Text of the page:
Küttner tumor

Last revised by Dr Daniel J Bell on 19 Jan 2022

Küttner tumor refers to a chronic sclerosing sialadenitis. Despite the term tumor, it is a non-neoplastic condition. It is classically described in relation to the submandibular gland but less commonly can also affect the other salivary glands 9 and occasionally also the lacrimal gland 6.

Although Herman Kuttner's published cohort of four patients all had submandibular disease 8, the term Kuttner tumor, where used, is also applied to chronic sclerosing sialadenitis of the parotid gland or other salivary (or even lacrimal) tissue. The use of the term "tumor" is an unhelpful epithet as the entity is not a neoplasm and is not associated with malignant progression 12.

  • sialolithiasis - thought to be associated in ~30 to 80% of cases although it is still unclear whether the sialolithiasis is the cause or result of the underlying inflammatory process 12

Clinically, it produces a firm swelling of the glands and may mimic neoplasia 2,3. Patients may experience recurrent pain and swelling that is often associated with food ingestion. Some patients may have an asymptomatic hard swelling of the submandibular gland.

It is sometimes considered as part of IgG4 related sclerosing disease 11,13.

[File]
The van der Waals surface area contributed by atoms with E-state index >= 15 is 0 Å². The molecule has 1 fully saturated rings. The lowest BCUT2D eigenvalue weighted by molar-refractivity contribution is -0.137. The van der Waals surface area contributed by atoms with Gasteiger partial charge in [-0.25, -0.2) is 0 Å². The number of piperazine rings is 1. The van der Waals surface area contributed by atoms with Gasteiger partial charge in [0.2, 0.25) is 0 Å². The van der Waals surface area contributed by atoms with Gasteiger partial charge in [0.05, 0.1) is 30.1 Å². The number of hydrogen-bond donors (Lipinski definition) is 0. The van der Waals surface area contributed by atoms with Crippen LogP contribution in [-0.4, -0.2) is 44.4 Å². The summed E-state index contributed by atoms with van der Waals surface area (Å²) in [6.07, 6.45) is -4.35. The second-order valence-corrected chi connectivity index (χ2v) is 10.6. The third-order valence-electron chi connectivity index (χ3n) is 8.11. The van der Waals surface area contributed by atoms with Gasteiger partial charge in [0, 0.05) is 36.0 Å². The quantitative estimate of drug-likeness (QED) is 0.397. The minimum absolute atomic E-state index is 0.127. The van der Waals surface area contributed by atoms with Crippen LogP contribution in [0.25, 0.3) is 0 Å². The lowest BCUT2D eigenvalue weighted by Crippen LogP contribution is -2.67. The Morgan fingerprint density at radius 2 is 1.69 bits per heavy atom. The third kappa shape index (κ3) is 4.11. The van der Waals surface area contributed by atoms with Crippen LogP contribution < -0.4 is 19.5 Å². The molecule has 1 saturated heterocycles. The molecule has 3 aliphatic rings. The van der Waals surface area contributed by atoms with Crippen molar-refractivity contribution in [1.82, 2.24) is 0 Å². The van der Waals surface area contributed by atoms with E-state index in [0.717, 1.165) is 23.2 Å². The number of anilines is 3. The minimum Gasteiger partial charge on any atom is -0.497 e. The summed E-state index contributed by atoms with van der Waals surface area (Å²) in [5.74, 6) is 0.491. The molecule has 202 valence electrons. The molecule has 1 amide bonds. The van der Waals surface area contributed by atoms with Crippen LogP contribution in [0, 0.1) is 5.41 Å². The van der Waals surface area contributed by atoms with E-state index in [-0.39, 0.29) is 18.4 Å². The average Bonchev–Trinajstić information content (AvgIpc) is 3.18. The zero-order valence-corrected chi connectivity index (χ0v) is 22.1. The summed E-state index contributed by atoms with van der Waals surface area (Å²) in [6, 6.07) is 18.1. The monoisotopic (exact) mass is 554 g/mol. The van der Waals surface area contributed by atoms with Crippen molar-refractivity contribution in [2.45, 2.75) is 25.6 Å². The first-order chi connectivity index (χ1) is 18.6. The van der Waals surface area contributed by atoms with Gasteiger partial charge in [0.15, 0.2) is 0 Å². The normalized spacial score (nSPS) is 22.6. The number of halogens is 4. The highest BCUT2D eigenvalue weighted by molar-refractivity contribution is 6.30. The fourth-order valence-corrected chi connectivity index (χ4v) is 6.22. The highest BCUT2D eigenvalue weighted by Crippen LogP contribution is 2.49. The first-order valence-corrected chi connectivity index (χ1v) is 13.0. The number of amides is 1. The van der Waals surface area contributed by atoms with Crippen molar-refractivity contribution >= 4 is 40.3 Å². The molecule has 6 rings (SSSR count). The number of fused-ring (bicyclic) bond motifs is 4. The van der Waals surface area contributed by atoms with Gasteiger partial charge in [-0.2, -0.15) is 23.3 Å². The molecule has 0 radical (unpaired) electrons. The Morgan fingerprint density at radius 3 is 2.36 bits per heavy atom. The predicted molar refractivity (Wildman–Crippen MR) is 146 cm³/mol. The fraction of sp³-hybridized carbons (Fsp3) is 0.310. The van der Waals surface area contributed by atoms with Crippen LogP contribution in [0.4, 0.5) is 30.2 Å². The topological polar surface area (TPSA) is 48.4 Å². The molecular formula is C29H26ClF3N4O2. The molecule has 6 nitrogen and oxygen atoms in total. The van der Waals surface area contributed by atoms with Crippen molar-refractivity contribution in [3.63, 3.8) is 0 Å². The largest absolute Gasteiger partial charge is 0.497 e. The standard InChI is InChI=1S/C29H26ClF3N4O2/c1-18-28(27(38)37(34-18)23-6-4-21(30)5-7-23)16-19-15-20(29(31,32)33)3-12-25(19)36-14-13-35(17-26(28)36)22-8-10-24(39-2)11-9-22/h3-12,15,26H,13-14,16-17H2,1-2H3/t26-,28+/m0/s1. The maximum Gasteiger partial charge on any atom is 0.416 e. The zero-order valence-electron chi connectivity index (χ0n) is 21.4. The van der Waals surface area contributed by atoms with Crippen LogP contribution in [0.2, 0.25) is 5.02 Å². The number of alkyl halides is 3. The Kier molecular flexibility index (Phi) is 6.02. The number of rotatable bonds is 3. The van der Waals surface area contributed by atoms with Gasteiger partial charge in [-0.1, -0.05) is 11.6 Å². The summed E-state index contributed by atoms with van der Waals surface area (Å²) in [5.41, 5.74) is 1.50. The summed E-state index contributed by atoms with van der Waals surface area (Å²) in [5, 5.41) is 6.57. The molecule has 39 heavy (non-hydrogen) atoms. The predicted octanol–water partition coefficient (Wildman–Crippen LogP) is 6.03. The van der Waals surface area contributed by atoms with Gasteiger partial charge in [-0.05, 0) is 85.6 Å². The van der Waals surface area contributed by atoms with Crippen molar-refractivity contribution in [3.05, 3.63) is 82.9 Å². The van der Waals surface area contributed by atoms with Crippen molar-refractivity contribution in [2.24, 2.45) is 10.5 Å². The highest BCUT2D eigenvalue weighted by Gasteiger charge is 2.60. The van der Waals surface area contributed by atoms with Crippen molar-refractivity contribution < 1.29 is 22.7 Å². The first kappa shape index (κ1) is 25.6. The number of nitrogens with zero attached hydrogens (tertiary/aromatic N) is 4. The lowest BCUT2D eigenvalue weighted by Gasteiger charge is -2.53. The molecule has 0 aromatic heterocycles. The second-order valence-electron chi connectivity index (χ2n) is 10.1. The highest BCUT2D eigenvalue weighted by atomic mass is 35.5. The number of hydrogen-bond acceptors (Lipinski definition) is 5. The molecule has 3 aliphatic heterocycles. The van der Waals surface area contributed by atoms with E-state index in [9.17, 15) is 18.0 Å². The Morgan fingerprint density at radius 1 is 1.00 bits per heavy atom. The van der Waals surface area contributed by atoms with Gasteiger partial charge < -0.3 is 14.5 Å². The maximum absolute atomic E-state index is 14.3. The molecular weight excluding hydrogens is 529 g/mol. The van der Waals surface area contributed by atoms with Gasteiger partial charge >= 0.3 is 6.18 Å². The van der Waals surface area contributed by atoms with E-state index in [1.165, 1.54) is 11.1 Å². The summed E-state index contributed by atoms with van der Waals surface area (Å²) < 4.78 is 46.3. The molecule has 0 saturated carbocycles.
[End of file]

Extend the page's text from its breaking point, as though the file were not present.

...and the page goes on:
These lesion are can be classified according to four histological stages 2,10 :

  • stage I - lymphocytic infiltration around the salivary ducts
  • stage II - diffuse lymphocytic infiltration and severe periductal fibrosis
  • stage III - prominent lymphocytic infiltration, parenchymal atrophy and periductal sclerosis
  • stage IV (end stage) - marked parenchymal loss and sclerosis (likened to that of liver cirrhosis).
  • T1: slightly hypointense
  • T2, STIR and DWI: slightly hyperintense 2

Many authors advocate excision of the lesion although there are also several reports of conservative management - e.g steroids.

It is named after Hermann Küttner, (1870-1932) 14, German surgeon, who described a series of patients with a unilateral, hard, tumor-like mass of the submandibular gland in 1896 8.

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